CF: It’s kind of like giving birth to any baby. It depends on what kind of labor pains -- you know, there’s a lot of stuff that goes into it. Sometimes it’s 30 hours for a single episode, sometimes it’s 40. It just kind of depends on all the parameters -- like the weather. Or one of the restaurants is starting to panic because they sent somebody to taste the other food and they might get worried and try to back out. This is their life, and they are absolutely putting their livelihood on the line when they subscribe to this. There’s really no way to lose, it’s just a lot. We have to be very careful and take our time, and not make anyone feel rushed, or make them feel like they’re doing anything other than getting an opportunity to show the world what they do very, very well.
BE: Have there been any moments when you fear the two sides in any one battle might start a fistfight?
CF: Yeah (laughs). Thank goodness not too often. I know some serious soft shoe numbers so usually if it gets too intense I’ll start tap-dancing in the middle of it. There are definitely moments, intensity is there. It’s a war, people want to be the best, and it’s the American way to try hard and succeed. So when someone pits you against a neighbor that could be literally 400 feet away from you, that’s a lot of pressure. So there’s definitely moments when we’re glad there’s a lot of interns running around, making sure everyone has a beer, and is relaxed.
BE: Which was your favorite one to tape so far and why?
BE: I know I’m putting you on the spot.
CF: No, I love it, I totally dig it. I do it to people every day, I should be able to take a little heat too. I really loved Tucson but it’s mainly because I’m from Arizona. I love anything wrapped in bacon, and anything spicy, and Tucson brought it.
BE: Was that the hot dog wrapped in bacon?
CF: Yes, yes, yes!
BE: I think Adam Richman did something on that.
CF: I think he did, yes, or something similar to that. And also, I just love to be outside. And so at the end of each day, my little brother and I would go hike up into the mountains. It was just the perfect combination of exploring the world I’m traveling in, as well as taste what makes that place special. That’s always a perfect trip for me.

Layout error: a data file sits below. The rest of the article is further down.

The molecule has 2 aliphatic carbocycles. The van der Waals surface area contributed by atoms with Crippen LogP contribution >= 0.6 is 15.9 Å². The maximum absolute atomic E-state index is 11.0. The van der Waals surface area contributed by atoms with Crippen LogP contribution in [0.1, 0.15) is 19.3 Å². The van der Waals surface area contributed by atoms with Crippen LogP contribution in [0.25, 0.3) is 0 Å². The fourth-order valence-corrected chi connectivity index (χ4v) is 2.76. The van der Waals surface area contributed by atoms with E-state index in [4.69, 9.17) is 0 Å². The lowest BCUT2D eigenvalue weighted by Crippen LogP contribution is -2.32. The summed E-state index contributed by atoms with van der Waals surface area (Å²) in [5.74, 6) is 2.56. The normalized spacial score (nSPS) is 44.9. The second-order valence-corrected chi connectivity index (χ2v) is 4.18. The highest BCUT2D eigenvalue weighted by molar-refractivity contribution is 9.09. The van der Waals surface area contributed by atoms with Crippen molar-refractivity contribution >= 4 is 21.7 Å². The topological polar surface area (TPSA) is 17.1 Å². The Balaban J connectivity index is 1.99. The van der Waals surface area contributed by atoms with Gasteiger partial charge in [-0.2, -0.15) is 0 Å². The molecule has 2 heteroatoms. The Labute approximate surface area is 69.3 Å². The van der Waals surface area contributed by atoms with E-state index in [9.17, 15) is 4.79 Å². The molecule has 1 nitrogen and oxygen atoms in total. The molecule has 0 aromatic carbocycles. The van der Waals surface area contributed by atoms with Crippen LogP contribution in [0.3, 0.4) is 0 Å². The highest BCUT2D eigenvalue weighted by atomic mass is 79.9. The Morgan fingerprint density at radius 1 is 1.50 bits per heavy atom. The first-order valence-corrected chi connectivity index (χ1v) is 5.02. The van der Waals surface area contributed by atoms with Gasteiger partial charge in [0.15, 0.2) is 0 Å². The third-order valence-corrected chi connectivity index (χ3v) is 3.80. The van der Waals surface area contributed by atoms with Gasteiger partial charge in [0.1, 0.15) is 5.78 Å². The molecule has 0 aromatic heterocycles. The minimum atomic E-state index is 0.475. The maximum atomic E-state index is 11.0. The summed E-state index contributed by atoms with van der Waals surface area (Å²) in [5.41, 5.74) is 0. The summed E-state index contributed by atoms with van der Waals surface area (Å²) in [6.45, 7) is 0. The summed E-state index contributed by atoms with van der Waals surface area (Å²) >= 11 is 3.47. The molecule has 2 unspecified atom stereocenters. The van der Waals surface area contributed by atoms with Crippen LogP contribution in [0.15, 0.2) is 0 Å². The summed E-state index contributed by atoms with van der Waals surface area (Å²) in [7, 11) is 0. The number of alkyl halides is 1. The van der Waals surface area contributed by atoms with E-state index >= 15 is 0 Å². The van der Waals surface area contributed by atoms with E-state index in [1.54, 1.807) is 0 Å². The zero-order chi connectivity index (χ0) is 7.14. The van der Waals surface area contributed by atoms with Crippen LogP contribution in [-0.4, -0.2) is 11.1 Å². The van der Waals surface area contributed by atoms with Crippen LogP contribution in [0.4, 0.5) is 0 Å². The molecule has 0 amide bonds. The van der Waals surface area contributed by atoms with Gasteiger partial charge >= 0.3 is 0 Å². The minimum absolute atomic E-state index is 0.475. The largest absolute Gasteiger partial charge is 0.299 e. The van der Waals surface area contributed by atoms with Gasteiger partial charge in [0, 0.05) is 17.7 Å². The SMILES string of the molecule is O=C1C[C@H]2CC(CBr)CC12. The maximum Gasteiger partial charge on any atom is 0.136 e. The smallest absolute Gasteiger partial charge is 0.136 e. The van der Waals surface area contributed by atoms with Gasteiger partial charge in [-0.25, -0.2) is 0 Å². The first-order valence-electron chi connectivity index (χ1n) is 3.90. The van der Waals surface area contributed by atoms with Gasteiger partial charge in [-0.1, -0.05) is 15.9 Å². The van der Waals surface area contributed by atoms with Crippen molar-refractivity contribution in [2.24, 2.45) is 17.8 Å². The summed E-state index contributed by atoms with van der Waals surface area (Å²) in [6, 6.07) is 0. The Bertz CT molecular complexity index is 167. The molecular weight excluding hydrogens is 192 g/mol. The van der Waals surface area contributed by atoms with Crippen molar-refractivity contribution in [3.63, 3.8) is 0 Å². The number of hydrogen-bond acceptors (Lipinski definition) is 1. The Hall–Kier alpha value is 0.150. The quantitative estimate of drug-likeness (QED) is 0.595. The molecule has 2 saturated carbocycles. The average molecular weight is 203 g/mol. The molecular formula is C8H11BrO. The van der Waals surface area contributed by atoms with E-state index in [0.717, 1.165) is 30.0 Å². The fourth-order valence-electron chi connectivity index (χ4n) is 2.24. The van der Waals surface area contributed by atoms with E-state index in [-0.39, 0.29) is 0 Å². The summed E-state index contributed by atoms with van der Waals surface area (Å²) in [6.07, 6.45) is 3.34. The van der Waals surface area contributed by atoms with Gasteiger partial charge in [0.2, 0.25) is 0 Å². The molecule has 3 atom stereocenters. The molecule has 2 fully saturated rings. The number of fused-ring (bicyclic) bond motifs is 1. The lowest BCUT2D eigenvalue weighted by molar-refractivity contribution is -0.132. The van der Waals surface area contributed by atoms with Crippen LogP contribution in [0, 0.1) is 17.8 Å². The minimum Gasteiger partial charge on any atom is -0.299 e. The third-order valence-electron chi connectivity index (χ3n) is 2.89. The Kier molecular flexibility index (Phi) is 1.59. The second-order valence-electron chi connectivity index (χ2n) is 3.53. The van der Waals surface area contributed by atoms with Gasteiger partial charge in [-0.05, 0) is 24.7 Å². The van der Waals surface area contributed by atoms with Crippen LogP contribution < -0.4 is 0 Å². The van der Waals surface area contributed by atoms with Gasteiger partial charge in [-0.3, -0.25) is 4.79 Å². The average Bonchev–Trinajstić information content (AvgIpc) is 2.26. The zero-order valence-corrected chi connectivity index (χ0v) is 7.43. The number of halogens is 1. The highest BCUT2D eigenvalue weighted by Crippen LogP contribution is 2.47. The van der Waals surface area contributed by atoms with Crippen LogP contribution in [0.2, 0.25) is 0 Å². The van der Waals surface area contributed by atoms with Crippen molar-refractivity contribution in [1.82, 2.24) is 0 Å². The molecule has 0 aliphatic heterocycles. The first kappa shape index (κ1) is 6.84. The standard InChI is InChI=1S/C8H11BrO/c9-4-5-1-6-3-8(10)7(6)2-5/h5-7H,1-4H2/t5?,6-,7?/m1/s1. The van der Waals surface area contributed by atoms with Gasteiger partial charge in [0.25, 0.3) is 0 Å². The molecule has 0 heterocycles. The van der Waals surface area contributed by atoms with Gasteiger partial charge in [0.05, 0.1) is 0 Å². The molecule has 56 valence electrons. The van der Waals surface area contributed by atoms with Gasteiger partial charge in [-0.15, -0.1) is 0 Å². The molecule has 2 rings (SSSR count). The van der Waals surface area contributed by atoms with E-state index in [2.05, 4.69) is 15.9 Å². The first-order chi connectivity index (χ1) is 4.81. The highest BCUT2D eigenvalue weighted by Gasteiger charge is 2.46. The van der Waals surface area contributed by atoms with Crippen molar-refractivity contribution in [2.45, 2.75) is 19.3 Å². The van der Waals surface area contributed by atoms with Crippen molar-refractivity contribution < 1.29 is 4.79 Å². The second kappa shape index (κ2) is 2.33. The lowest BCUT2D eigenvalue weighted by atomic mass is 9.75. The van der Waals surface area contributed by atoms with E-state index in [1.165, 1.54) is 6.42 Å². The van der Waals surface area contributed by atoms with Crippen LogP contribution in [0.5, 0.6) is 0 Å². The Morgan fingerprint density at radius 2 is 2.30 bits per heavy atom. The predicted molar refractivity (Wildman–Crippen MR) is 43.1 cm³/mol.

BE: And get to work off the food.
CF: (laughs) Yeah, exactly. No, I packed a few Sonora dogs (bacon-wrapped hot dogs) in my little backpack.
BE: Do you have a favorite type of food or part of the country that you think has the best restaurants, or would that be Tucson?
CF: No, I don’t know about that. Hot dogs are what they are. It’s kind of like that scene where you’re Jell-O or you’re crème brulee, and you can never be crème brulee if you’re Jell-O. You just can’t. That’s part of why the show is so successful. There are so many opportunities to go out and have your own food war. What I might say today will totally be different than what I’m going to say a month from now, because I’ve gone out and I’ve explored this world and I’ve seen what else there is to offer. But I do love spicy food. The spicier the better, so as long as there’s a little kick to it, I’m happy.
BE: Yeah, I thought it was pretty cool when you tried the Buffalo wings and you weren’t afraid of the heat.
CF: No way, man. It was good too, it was a good spice!
BE: What is a battle that hasn’t happened yet that you’d like to see?
CF: Oh, there’s a few. There’s actually quite a few. I would love to go up into the Northwest, into Oregon and Washington. I know Washington has some serious chili wars. And actually New Mexico has some crazy chili wars too, green chili. And I’m a huge fan of chili cook-offs, I think they’re fun, and you never know what you’re going to get. Each batch is different, so I would really love to see that happen. That would be fun. I would also love to see maybe something like a dessert, like a cupcake war, because I love dessert. Or a chocolate war -- you know, there’s so many amazing places that do dessert as a meal itself. So I’d love to see those get a little attention.